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“We need a respectful, mutual listening, free of ideology and predetermined agendas.” Pope Francis, Let us Dream, December 2020

Vulnerable to be hit hardest by future temperature shift

The Bishop for the Environment has expressed concern for society’s poorest and most vulnerable after a recent study indicated that more than three-quarters of the world’s major cities will experience a striking change in climate conditions by 2050 compared with today.

An evaluation of the world’s 520 major cities by the Crowther Lab found that more than a fifth (22 per cent), including Kuala Lumpur and Singapore, will experience unprecedented conditions that major conurbations have not seen before.

London’s climate in 2050 will be more similar to Barcelona’s current conditions, while Edinburgh’s will be more like Paris is now. Cardiff’s climate will be more similar to Montevideo, the capital of Uruguay, it suggested.

The researchers said that pairing up cities in this way can help people visualise the impact of climate change in their own lives.

For example, London could face the kind of extreme drought conditions that hit Barcelona in 2008, with severe implications for the Spanish city’s population and major economic costs from importing £20 million of drinking water.

The research projects what the 520 current cities’ climate will most closely resemble by 2050, under an ‘optimistic’ scenario where action is taken to curb greenhouse gas emissions.

Describing the study as “yet another worrying report”, the Bishop of Salford, John Arnold, who is the lead bishop on environmental issues for the Catholic Church in England and Wales, said it “highlights the urgent global action necessary which Pope Francis urges us to take if we are to avoid the worst effects of climate change, especially for the most vulnerable”.

“The picture of how climate change will affect us in the UK is clear and our planning for this must put the poorest and most vulnerable at the centre of our thinking,” he told The Catholic Universe. “We must ensure the effects of climate change do not reinforce inequalities, but seek to also address them in our actions.”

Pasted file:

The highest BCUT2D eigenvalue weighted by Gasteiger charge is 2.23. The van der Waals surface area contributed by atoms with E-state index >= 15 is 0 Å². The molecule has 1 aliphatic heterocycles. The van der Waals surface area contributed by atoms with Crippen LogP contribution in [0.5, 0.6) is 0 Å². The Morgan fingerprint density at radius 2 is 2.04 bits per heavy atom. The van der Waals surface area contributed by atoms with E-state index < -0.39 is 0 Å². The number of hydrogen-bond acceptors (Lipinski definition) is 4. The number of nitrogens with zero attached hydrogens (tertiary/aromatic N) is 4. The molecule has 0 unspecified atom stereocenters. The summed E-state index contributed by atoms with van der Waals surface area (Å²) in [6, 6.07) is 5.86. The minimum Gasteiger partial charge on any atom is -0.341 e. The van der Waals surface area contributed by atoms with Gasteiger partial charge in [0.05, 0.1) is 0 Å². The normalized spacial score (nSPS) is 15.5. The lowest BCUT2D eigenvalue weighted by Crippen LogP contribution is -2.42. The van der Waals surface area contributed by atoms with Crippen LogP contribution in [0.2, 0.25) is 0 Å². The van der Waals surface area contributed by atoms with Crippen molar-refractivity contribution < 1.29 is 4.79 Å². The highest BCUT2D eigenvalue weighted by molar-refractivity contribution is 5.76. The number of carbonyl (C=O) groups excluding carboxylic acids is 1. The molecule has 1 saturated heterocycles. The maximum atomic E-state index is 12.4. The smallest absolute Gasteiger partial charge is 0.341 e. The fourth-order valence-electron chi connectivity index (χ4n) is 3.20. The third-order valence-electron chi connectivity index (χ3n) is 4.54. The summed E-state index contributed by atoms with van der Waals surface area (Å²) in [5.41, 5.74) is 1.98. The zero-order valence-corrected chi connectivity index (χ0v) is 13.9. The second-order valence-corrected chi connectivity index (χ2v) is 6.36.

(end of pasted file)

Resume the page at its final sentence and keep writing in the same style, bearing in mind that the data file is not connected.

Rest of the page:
The study, published in the journal PLOS One, suggests summers and winters in Europe will get warmer, with average increases of 3.5C and 4.7C respectively – equivalent to a city shifting 1,000km (620 miles) south.

Award-winning writer and producer Mary Colwell said the recent predictions for the temperatures in cities in a few years time are a “further reminder that climate change is real and is happening now”.

“These city comparisons are useful because they help us gauge what life will be like in the future, but it is important to remember it isn’t just about feeling warmer in the summer,” she told The Catholic Universe.

“There are many knock-on effects for both human and non-human life. It isn’t possible to shift around the temperature zones without causing disruption.

“And it is worth remembering that it will the poor, old, young and sick that will be most affected by increasing temperatures, lack of water, crops failure and spread of disease.

“I hope we all take responsibility for this and not just hope someone else will sort it out,” she added.

Picture: London’s climate will be closer to that of Barcelona by 2050. (Yui Mok/PA).